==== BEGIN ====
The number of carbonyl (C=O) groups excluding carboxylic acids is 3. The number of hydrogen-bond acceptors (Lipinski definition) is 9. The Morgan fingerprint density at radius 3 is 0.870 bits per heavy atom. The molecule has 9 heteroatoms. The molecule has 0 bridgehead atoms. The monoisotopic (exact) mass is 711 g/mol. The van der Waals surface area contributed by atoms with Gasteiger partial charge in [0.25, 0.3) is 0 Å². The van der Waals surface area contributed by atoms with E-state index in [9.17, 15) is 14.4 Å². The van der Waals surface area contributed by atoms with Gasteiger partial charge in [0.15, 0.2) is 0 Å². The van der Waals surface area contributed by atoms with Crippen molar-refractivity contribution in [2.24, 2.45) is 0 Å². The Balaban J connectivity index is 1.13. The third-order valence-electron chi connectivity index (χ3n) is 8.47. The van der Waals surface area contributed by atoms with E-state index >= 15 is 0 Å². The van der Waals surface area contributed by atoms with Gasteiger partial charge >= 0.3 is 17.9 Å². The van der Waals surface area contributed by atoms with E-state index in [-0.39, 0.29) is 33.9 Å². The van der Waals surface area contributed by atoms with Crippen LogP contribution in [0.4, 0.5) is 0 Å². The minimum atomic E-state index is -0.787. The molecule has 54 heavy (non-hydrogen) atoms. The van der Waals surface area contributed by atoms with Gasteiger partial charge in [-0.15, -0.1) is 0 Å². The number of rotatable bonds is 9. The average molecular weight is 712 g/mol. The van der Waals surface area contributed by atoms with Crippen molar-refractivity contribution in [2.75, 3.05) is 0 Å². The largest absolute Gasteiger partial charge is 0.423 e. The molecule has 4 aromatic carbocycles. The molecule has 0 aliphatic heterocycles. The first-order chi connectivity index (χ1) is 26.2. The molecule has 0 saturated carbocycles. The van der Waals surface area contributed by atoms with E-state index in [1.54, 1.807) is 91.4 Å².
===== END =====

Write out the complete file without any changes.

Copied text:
The number of carbonyl (C=O) groups excluding carboxylic acids is 3. The number of hydrogen-bond acceptors (Lipinski definition) is 9. The Morgan fingerprint density at radius 3 is 0.870 bits per heavy atom. The molecule has 9 heteroatoms. The molecule has 0 bridgehead atoms. The monoisotopic (exact) mass is 711 g/mol. The van der Waals surface area contributed by atoms with Gasteiger partial charge in [0.25, 0.3) is 0 Å². The van der Waals surface area contributed by atoms with E-state index in [9.17, 15) is 14.4 Å². The van der Waals surface area contributed by atoms with Gasteiger partial charge in [0.15, 0.2) is 0 Å². The van der Waals surface area contributed by atoms with Crippen molar-refractivity contribution in [2.24, 2.45) is 0 Å². The Balaban J connectivity index is 1.13. The third-order valence-electron chi connectivity index (χ3n) is 8.47. The van der Waals surface area contributed by atoms with E-state index >= 15 is 0 Å². The van der Waals surface area contributed by atoms with Gasteiger partial charge >= 0.3 is 17.9 Å². The van der Waals surface area contributed by atoms with E-state index in [-0.39, 0.29) is 33.9 Å². The van der Waals surface area contributed by atoms with Crippen LogP contribution in [0.4, 0.5) is 0 Å². The minimum atomic E-state index is -0.787. The molecule has 54 heavy (non-hydrogen) atoms. The van der Waals surface area contributed by atoms with Gasteiger partial charge in [-0.15, -0.1) is 0 Å². The number of rotatable bonds is 9. The average molecular weight is 712 g/mol. The van der Waals surface area contributed by atoms with Crippen molar-refractivity contribution in [2.75, 3.05) is 0 Å². The largest absolute Gasteiger partial charge is 0.423 e. The molecule has 4 aromatic carbocycles. The molecule has 0 aliphatic heterocycles. The first-order chi connectivity index (χ1) is 26.2. The molecule has 0 saturated carbocycles. The van der Waals surface area contributed by atoms with E-state index in [1.54, 1.807) is 91.4 Å².